In a recent episode of Outnumbered, a headmistress in the mould of Roald Dahl‘s deliciously vile adults announces her desire to ban the beloved author. “He’s probably ruined more children’s lives than polio,” she sneers. “Ruined them with the ludicrous belief that all adults are stupid and can routinely be outwitted by small children and the occasional fox.”
This is perhaps Dahl’s greatest achievement. Adults are fallible, flawed, fickle creatures, and we could all do with an occasional reminder of that. None of Dahl’s resourceful young characters do this quite as well as the heroine at the heart of the Royal Shakespeare Company’s musical adaptation, who outsmarts her adult oppressors with the triple threat of brains, guts and telekinesis.
The irresistible charm of this musical is not so much its music, its book, its design or its performances, but the appealing streak of naughtiness that runs through them all. Listening to Matilda sing “Even if you’re little, you can do a lot, you/ Mustn’t let a little thing like little stop you”, I was suddenly eight years old again, cracking open the pages of Dahl’s book and feeling an instant connection with his bright, brave and bookish protagonist.
Dennis Kelly and Tim Minchin’s version is that rare thing: a stage adaptation that manages to both honour the spirit of the original and confidently stake out its own identity. The insertion of songs is vindicated at every turn as they allow mischief and emotion to explode out of the narrative, from the gleeful rebellion of Naughty to the bittersweet optimism of When I Grow Up. Minchin is an inspired choice as composer and lyricist, marrying his own brand of irreverence with that of Dahl’s and throwing some wickedly clever rhymes into the bargain (see the dazzling pairing of “miracle” and “umbilical” in the opening number).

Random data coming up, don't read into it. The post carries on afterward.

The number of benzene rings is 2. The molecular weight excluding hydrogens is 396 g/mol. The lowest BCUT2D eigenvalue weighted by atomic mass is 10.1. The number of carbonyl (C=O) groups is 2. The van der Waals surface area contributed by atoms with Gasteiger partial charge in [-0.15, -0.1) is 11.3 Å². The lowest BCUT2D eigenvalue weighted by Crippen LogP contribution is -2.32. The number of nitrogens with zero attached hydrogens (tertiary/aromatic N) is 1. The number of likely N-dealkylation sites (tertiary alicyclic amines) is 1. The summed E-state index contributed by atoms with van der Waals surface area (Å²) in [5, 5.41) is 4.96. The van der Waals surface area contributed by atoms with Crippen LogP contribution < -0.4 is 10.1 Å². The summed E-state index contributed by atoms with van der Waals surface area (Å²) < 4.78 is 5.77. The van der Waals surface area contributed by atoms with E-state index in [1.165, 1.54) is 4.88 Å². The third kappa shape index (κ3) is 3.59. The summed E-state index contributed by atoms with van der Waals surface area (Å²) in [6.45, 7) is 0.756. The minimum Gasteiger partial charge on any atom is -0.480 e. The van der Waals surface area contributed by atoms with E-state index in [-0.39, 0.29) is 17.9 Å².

And there is plenty of substance beneath Minchin’s witty tunes. Dahl’s narrative of a young girl overcoming cruelty and neglect with a little help from the books she voraciously reads carries a number of implicit but never patronising messages – about the importance of standing up for oneself, the value of intelligence and the power of the imagination. Then there are the characters: the smart, plucky protagonist, her fantastically grotesque parents, and the frankly terrifying Miss Trunchbull, who had not a little of the Iron Lady about her in Bertie Carvel‘s interpretation.
The show’s real sucker punch is saved for after the interval, as When I Grow Up hits the stage with a sudden, unexpected wallop of sentimentality. Just like Dahl’s prose, the musical boasts a direct line back to childhood, leaving younger audience members grinning with recognition and their adult counterparts misty-eyed with nostalgia.
What Matilda is strongest on, though, is an aspect that musicals often neglect in favour of razzle and dazzle: storytelling. It says a lot that Kelly, a seasoned playwright, was brought on board before Minchin; the RSC wanted to get the story right. It was a canny choice. Matilda is, at heart, a story about stories. Accordingly, the musical is drenched in narrative and bursting with words, right down to the brightly coloured letter blocks of Rob Howell’s gorgeous set – a Scrabble lover’s paradise.
Despite now being a hit on the West End and Broadway, with a clutch of awards to its name, Matilda’s fate was by no means secured. As Kelly has stressed, no commercial producer would take the risk that the RSC did in commissioning the show and putting it in the hands of two writers with little to no previous musical theatre experience. If ever there was an argument for arts subsidy, this joyous, playful, rebellious musical has to be it.